Inca Trail tips

Inca Trail tips


Advice from our friends in Peru

Booking tips


Adam Walker, from our supplier Saddle Skedaddle, shares his Inca Trail tips for making a booking: "The thing I would stress most about the Inca Trail is how important it is that people get their act together. They only sell 500 permits a day, and around 300 of those are for guides and porters, so people just don't realise how far in advance they have to book it. Five to six months is on the safe side. If people call us three months before the high season, it might be too late."

Inca trail planning tips


Simon Forster
Simon Forster is the co-founder of our supplier, The Beyond Tourism Co. Here is his tip for planning your trek to Machu Picchu:
"Make sure you know if you're getting a private guide or if you're part of a bigger group. People sometimes don't realise they could be added to a bigger group, even if they've booked a tailor made tour. The nature of the trail means you will always end up walking with other people anyway, but it does mean you won't have a guide to yourself."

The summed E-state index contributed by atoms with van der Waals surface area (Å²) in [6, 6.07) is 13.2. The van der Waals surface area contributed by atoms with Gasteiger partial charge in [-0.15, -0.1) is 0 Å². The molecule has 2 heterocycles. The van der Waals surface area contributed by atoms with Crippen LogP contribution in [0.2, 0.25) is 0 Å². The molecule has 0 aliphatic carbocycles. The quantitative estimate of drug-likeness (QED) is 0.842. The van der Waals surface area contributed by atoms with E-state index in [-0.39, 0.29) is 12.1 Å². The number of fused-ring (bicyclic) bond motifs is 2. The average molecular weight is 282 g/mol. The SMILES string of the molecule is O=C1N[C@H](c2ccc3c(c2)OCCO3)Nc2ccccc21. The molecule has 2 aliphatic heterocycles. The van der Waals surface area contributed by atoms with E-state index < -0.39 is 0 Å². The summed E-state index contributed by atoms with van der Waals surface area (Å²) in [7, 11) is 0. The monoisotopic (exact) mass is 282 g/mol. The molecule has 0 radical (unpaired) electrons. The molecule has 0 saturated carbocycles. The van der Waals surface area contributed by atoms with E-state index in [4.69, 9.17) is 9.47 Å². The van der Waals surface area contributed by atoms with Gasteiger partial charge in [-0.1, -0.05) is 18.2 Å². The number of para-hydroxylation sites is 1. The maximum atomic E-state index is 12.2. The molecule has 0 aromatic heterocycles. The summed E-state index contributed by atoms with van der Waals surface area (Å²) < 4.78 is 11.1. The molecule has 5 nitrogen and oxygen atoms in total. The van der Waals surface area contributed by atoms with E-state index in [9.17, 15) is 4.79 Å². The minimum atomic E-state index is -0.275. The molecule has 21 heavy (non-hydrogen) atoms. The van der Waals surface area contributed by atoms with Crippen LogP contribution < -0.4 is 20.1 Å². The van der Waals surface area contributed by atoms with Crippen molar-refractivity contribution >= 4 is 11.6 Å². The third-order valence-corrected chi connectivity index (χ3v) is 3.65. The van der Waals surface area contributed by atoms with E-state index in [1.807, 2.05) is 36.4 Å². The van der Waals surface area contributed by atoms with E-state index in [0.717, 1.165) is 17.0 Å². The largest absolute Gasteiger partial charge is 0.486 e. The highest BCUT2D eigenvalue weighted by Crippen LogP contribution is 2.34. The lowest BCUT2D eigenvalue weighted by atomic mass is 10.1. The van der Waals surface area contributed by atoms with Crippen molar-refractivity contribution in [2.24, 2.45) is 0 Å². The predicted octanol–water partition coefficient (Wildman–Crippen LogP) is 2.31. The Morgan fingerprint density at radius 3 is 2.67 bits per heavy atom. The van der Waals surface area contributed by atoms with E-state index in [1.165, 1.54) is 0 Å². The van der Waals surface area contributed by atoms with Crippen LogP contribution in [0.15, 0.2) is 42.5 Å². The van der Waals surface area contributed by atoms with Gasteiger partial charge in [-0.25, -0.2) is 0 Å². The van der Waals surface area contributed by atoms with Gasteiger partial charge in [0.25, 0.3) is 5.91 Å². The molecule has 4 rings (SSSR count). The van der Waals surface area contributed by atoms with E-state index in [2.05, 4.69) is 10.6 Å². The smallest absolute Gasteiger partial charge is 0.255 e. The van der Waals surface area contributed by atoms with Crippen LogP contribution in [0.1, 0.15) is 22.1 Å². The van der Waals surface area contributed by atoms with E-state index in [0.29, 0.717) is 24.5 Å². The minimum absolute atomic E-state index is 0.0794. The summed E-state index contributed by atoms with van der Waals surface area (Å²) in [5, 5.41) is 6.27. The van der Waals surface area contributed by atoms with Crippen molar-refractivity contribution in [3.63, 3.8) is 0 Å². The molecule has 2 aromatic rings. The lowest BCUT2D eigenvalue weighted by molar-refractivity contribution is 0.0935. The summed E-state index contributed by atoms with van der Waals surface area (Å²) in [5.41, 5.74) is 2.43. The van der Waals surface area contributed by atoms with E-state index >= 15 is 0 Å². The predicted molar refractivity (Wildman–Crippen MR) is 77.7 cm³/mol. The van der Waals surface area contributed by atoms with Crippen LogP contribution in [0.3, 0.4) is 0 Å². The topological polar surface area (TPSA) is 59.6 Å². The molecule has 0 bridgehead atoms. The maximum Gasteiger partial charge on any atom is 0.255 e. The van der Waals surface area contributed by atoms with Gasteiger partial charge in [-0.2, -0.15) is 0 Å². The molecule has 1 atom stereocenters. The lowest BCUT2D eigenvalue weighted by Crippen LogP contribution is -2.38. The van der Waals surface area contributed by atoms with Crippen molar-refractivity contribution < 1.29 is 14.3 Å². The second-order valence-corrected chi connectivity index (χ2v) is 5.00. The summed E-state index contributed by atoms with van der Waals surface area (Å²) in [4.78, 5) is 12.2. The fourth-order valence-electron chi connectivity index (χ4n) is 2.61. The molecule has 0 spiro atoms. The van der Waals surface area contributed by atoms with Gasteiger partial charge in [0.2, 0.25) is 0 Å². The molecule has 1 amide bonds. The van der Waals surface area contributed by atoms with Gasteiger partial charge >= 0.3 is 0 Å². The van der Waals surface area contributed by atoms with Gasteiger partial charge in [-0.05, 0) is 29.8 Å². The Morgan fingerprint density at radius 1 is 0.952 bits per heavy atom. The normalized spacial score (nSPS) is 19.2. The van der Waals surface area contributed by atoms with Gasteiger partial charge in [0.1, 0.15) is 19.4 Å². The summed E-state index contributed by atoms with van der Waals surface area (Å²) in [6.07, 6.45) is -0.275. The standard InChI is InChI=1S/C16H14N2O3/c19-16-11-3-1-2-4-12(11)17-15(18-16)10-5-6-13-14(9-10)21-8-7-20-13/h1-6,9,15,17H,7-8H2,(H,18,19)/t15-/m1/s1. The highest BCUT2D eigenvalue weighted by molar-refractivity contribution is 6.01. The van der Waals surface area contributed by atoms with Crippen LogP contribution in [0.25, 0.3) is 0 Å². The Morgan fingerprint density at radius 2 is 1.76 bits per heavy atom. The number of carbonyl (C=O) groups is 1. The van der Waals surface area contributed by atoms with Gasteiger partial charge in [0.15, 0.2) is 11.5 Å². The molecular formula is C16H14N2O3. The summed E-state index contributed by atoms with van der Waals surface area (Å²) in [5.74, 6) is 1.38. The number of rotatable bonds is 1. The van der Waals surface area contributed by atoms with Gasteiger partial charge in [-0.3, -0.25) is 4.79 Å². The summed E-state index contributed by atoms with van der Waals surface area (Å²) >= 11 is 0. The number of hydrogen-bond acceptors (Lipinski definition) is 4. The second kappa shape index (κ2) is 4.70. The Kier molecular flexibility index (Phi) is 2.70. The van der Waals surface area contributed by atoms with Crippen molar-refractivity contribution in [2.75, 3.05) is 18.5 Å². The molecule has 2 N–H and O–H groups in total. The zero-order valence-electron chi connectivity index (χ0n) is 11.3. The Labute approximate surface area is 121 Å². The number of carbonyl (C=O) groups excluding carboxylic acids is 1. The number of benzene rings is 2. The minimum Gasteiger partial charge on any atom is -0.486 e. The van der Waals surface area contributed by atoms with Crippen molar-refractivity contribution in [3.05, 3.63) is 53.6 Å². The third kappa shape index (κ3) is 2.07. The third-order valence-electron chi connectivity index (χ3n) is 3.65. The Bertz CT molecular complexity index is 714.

Inca trail trekking tips


Kathy Jarvis is the director of our supplier, Andean Trails, and has recently updated Bradt's Peru Trekking guide. Here are her Inca Trail tips on preparing for the trek: "Make sure you acclimatise as much as possible. The more acclimatised you are, the more you'll enjoy it. You can suffer a lot if you try and force your body too high, too soon - as well as it being dangerous. So allow as much time as possible as you can before trekking. And then it's a case of having the right clothes - good kit, jackets, waterproofs, warm gloves, hats... It's also better to bring your own sleeping bag. There are some for hire, but it's quite a personal thing!"

Health & safety


Travel safely on the Inca Trail with kids

Health


  • Treat altitude with respect. It does not matter how fit you are, or how many times you've been at high altitudes before - the symptoms are unpredictable, and the only real cure is descending. Dehydration makes altitude sickness worse - you need to drink much more at high altitudes. Pay particular attention to children, even if they are not hiking. Kids under three should not travel to high altitudes at all.